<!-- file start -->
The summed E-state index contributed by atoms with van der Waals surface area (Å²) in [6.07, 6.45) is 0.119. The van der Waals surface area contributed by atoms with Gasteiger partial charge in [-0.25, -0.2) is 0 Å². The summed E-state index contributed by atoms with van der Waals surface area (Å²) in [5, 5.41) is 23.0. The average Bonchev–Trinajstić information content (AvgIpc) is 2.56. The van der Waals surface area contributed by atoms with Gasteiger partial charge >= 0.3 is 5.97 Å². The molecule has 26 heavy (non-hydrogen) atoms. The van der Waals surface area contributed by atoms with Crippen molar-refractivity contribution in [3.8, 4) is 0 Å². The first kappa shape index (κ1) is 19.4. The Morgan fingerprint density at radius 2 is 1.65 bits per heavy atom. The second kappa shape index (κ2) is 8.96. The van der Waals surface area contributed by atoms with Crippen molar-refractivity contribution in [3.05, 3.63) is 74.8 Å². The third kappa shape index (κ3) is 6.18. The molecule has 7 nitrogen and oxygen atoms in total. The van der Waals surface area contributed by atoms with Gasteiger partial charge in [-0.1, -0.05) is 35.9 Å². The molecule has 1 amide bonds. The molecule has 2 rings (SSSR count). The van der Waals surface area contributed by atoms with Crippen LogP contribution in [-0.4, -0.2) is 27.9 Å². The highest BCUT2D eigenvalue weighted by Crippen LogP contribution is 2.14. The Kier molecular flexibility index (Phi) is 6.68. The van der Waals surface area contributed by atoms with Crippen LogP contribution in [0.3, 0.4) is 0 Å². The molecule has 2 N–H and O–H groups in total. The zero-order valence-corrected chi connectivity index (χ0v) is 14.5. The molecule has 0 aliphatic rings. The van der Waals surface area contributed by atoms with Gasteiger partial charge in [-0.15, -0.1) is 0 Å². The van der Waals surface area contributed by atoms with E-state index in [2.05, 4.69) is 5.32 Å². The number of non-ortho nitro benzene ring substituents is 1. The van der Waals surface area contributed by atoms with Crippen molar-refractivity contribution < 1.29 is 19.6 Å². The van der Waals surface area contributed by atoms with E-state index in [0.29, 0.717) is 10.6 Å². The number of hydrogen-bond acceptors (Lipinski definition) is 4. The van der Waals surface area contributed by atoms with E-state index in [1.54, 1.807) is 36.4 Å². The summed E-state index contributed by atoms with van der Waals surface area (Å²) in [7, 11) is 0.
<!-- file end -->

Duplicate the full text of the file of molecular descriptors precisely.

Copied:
The summed E-state index contributed by atoms with van der Waals surface area (Å²) in [6.07, 6.45) is 0.119. The van der Waals surface area contributed by atoms with Gasteiger partial charge in [-0.25, -0.2) is 0 Å². The summed E-state index contributed by atoms with van der Waals surface area (Å²) in [5, 5.41) is 23.0. The average Bonchev–Trinajstić information content (AvgIpc) is 2.56. The van der Waals surface area contributed by atoms with Gasteiger partial charge >= 0.3 is 5.97 Å². The molecule has 26 heavy (non-hydrogen) atoms. The van der Waals surface area contributed by atoms with Crippen molar-refractivity contribution in [3.8, 4) is 0 Å². The first kappa shape index (κ1) is 19.4. The Morgan fingerprint density at radius 2 is 1.65 bits per heavy atom. The second kappa shape index (κ2) is 8.96. The van der Waals surface area contributed by atoms with Crippen molar-refractivity contribution in [3.05, 3.63) is 74.8 Å². The third kappa shape index (κ3) is 6.18. The molecule has 7 nitrogen and oxygen atoms in total. The van der Waals surface area contributed by atoms with Gasteiger partial charge in [-0.1, -0.05) is 35.9 Å². The molecule has 1 amide bonds. The molecule has 2 rings (SSSR count). The van der Waals surface area contributed by atoms with Crippen LogP contribution in [-0.4, -0.2) is 27.9 Å². The highest BCUT2D eigenvalue weighted by Crippen LogP contribution is 2.14. The Kier molecular flexibility index (Phi) is 6.68. The van der Waals surface area contributed by atoms with Crippen LogP contribution in [0.3, 0.4) is 0 Å². The molecule has 2 N–H and O–H groups in total. The zero-order valence-corrected chi connectivity index (χ0v) is 14.5. The molecule has 0 aliphatic rings. The van der Waals surface area contributed by atoms with Gasteiger partial charge in [-0.15, -0.1) is 0 Å². The van der Waals surface area contributed by atoms with E-state index in [2.05, 4.69) is 5.32 Å². The number of non-ortho nitro benzene ring substituents is 1. The van der Waals surface area contributed by atoms with Crippen molar-refractivity contribution < 1.29 is 19.6 Å². The van der Waals surface area contributed by atoms with E-state index in [0.29, 0.717) is 10.6 Å². The number of hydrogen-bond acceptors (Lipinski definition) is 4. The van der Waals surface area contributed by atoms with E-state index in [1.54, 1.807) is 36.4 Å². The summed E-state index contributed by atoms with van der Waals surface area (Å²) in [7, 11) is 0.